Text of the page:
Apartment 206

Death has been visualized in several ways on film in elaborate blockbuster ways with a large budget and expensive computer technology, such as in “The Others” (2001) and “What Dreams May Come” (1998), to name a few. Major Hollywood films, like the examples mentioned, portray death in a past tense, emphasizing finality. Gregory Zymet (Director/Screenwriter) explores the soul’s limbo immediately following desistance of life with highly professional and artistic form without an exorbitant budget. In “Apartment 206”, free will continues to exist and the recently deceased must decide their fate.
Sandra and Conrad awake to find themselves in a dilapidated apartment. Perplexed by the situation, they attempt to leave the apartment but the black void beyond the door keeps them within the room’s walls; they have obligations in the living. At this point, the film takes a “Being John Malkovich” (1999) twist that transitions into a philosophical and psychological self-exploration, which balances on self-will and self-fate.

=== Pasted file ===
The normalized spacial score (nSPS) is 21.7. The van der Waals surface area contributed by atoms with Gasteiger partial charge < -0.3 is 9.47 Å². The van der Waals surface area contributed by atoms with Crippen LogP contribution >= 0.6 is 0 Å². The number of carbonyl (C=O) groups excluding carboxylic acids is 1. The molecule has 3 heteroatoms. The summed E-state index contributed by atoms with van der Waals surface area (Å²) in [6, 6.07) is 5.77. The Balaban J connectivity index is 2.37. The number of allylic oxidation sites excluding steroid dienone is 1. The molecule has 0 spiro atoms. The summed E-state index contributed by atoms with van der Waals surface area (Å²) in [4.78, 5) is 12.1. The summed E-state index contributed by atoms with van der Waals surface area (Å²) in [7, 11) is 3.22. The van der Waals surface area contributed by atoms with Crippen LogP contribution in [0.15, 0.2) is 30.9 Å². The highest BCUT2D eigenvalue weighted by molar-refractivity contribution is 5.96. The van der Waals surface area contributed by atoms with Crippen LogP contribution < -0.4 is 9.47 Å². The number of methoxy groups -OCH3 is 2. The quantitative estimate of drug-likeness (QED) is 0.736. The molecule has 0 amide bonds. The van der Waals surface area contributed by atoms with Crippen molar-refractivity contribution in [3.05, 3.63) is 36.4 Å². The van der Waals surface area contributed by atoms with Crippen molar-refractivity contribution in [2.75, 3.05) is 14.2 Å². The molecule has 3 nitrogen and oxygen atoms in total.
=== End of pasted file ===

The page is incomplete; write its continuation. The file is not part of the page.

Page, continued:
There are many aspects of this film that qualify it as an award worthy short from art direction to story development. The use of shadows and light (especially light!) have an intense, blaring affect upon the viewer, creating a sense of sleepless suffering that one might suggest is the consciousness of an intermediate state. The apartment is anything but homely, but more like a ghetto, crack-house setting. Conrad and Sandra’s relationship arch is proof Zymet is a talented writer as well as a talented filmmaker. He builds a strong relationship between the characters and connects the viewer to the actors.
Even more surprising, Zymet takes the concept of death beyond the will of the dead soul, and connects the dead to the living. In this sense, the living loses a part of their free will. In the end, living or dead, humans are not entirely free.


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